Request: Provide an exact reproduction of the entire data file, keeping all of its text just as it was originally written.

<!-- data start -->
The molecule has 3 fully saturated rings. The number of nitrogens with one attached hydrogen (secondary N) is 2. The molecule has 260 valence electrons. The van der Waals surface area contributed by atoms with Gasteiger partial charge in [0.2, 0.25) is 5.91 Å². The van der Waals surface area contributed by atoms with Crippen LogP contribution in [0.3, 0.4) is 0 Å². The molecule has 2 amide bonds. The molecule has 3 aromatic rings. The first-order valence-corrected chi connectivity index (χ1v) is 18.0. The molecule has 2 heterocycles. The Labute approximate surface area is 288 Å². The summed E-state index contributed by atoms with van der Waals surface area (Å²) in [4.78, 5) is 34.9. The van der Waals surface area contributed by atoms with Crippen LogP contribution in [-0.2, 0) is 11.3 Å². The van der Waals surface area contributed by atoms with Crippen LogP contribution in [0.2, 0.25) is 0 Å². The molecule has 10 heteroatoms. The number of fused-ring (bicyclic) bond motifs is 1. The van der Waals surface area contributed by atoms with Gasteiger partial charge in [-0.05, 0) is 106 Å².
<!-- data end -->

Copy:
The molecule has 3 fully saturated rings. The number of nitrogens with one attached hydrogen (secondary N) is 2. The molecule has 260 valence electrons. The van der Waals surface area contributed by atoms with Gasteiger partial charge in [0.2, 0.25) is 5.91 Å². The van der Waals surface area contributed by atoms with Crippen LogP contribution in [0.3, 0.4) is 0 Å². The molecule has 2 amide bonds. The molecule has 3 aromatic rings. The first-order valence-corrected chi connectivity index (χ1v) is 18.0. The molecule has 2 heterocycles. The Labute approximate surface area is 288 Å². The summed E-state index contributed by atoms with van der Waals surface area (Å²) in [4.78, 5) is 34.9. The van der Waals surface area contributed by atoms with Crippen LogP contribution in [-0.2, 0) is 11.3 Å². The van der Waals surface area contributed by atoms with Crippen LogP contribution in [0.2, 0.25) is 0 Å². The molecule has 10 heteroatoms. The number of fused-ring (bicyclic) bond motifs is 1. The van der Waals surface area contributed by atoms with Gasteiger partial charge in [-0.05, 0) is 106 Å².